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Dead Poet Recommendations

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message 1: by Kimley (last edited Aug 25, 2016 12:44PM) (new)

Kimley I'd love some specific recommendations for the many poets I haven't read yet.

For example, Tosh, what would be a good intro book of John Weiner's work.

Brian, what would be a good intro for Larkin?

I'll put in my two cents for those looking for an intro to Mallarme, I would recommend "Selected Poetry and Prose" edited by Mary Ann Caws. Amazon link for reference:

I really like Mary Ann Caws's critical writings and this book is a good intro to Mallarme including much of his more famous work and is dual language so if you had at least a year or two of high school French you can take a glance at the original. I'm a big fan of the dual language books for poetry!

message 2: by Kimley (last edited Aug 25, 2016 12:50PM) (new)

Kimley Cal, what is the Neruda anthology that you like? I'm embarrassed to say, I haven't read him. I'm far too french-centric. I definitely need to mix it up a bit.

message 3: by Tosh (last edited Aug 25, 2016 12:50PM) (new)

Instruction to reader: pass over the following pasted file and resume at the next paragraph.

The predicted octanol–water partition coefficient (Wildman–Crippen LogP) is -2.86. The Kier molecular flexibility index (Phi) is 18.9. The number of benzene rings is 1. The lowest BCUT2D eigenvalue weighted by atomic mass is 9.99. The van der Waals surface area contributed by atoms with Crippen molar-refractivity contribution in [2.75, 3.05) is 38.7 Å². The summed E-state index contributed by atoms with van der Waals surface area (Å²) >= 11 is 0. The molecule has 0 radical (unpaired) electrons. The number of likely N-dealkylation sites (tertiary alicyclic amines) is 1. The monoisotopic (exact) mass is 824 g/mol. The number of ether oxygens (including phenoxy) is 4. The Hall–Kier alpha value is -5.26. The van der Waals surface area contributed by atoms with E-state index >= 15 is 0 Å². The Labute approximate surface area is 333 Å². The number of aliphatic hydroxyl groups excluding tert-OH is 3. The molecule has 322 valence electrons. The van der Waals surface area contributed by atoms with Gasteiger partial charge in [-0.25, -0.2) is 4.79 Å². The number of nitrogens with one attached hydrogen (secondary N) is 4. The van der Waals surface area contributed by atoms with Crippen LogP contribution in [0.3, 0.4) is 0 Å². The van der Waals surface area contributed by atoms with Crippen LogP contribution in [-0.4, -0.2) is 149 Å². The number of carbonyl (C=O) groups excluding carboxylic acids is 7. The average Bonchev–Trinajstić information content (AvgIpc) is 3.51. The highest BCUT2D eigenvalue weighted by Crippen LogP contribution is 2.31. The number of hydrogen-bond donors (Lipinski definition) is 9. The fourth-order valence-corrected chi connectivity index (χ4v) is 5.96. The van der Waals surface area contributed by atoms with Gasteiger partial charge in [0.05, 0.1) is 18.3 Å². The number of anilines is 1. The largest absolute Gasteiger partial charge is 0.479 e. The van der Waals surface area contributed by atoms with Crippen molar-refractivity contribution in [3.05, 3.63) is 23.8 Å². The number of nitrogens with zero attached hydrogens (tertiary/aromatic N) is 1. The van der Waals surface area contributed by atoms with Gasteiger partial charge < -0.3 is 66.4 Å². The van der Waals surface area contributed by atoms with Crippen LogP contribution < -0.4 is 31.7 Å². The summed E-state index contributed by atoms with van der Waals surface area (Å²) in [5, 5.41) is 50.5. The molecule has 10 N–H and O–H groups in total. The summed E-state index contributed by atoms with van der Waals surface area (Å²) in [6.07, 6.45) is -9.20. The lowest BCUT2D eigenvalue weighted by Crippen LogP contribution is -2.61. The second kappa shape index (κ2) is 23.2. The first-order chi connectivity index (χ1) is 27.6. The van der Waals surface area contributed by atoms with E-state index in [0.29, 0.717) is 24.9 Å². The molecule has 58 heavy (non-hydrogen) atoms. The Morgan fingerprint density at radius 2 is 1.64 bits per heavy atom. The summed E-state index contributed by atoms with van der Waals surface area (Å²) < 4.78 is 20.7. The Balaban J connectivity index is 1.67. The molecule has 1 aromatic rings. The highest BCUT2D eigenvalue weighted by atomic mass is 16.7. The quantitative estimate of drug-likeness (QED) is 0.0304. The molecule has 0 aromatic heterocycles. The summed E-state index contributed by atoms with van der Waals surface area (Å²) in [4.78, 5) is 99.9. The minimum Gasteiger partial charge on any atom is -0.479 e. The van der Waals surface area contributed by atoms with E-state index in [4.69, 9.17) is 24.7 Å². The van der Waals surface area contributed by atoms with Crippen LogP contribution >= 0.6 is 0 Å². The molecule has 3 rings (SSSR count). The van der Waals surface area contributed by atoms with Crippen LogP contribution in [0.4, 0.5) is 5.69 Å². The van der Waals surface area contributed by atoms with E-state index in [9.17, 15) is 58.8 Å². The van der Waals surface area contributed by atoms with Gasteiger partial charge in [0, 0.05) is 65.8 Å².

Tosh Any book that has the name "Mary Ann Caws" attached to it is worth picking up. Sort of the Susan Sontag of European poetry. She's an excellent critic and editor.

If I am buying a foriegn book of poetry and it's not bilingual, forget it. Richard Howard's translation of Flowers of Evil (Baudelaire) is two separate sections: first English and then in its original language (French). But like Cal I prefer the facing pages as well. It's fascinating to read the translation and then trying to suss out the original version.

Mallarme is important to see both the English and French together, because for his poetry the way it is layed out on the page is important.

Appolinaire is another poet, where it's important to see the lay out of the poem on its page.

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